Former CIA Director John Brennan said President Donald Trump was behind an effort to prevent him from accessing his records while he wrote a book, which ran contrary to a common practice.
According to The Washington Post, Brennan wrote in the book that he was met with obstacles when he first requested access to his classified records dating back to his time as director. Months later, he discovered Trump — with whom he routinely clashes — prevented the CIA from allowing him to review the notes and documents he was seeking to read.
Brennan said he found out that in August 2018, Trump "had issued a directive … that purportedly forbids anyone in the intelligence community from sharing classified information with me."
The White House confirmed the move.
"The president has constitutional authority to control access to classified information, which he exercised here in view of Mr. Brennan's erratic behavior and the president's belief that access to classified information should be solely for the benefit of the government and the American people," White House spokesman Judd Deere told the Post.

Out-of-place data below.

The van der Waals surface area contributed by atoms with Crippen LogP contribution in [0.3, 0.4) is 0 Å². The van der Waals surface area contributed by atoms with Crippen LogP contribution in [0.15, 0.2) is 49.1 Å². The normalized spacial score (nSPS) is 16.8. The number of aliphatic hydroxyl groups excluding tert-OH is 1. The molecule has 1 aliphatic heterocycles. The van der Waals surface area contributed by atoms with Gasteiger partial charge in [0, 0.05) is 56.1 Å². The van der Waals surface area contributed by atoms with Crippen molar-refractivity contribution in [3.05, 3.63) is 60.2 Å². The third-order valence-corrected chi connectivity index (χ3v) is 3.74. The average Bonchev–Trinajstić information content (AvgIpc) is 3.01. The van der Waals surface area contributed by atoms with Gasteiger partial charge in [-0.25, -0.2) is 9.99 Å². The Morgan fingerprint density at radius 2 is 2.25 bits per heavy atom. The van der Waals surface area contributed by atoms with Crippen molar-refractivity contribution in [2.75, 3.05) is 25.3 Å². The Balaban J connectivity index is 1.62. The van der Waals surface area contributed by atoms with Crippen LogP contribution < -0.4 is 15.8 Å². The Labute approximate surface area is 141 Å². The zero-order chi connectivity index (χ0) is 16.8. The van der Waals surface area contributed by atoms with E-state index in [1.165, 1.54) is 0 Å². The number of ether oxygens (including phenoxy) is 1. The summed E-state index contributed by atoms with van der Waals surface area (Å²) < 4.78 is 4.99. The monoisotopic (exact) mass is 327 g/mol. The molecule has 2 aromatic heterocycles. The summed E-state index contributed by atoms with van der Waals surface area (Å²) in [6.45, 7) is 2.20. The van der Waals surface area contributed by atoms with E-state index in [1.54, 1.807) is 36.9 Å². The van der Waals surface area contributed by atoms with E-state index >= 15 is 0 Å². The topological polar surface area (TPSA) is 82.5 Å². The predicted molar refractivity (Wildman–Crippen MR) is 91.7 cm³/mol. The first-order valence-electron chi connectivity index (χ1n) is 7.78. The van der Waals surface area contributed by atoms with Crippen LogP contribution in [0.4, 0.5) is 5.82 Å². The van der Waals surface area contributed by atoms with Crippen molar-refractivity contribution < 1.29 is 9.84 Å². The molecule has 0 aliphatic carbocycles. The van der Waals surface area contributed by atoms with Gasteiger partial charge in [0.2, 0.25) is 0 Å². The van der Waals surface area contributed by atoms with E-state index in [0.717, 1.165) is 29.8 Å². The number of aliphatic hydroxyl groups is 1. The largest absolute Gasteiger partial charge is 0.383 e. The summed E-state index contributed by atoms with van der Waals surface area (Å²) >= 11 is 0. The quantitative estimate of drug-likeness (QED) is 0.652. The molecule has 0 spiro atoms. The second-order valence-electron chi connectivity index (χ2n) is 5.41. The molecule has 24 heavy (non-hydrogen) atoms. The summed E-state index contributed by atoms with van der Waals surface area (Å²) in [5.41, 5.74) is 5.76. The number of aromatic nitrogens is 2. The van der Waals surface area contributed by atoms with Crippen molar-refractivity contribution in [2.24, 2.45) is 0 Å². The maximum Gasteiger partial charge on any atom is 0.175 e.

Historically, past CIA directors have been allowed to look at their classified papers after they leave the spy agency so they can write their memoirs. Then CIA then scrubs the manuscript of any classified material before it goes to a publisher.
Parts of Brennan's book, "Undaunted: My Fight Against America's Enemies, at Home and Abroad," were shared with the Post. It is slated to hit store shelves on Oct. 6.
In the book, Brennan discussed his career in the CIA — he was director from 2013 to 2017 — and provided details about a security briefing he and others in the intelligence community gave to Trump in January 2017, two weeks before Trump took office.
Brennan said he had "serious doubts" that Trump would keep the information from the meeting to himself and others in the room.
"I had decided beforehand that I would share the full substance of CIA intelligence and analysis on Russian interference in the election without providing any specific details on the provenance of our knowledge," he wrote.
"Trump's alertness never faded during the briefing, but his demeanor as well as his questions strongly revealed that he was uninterested in finding out what the Russians had done or in holding them to account."
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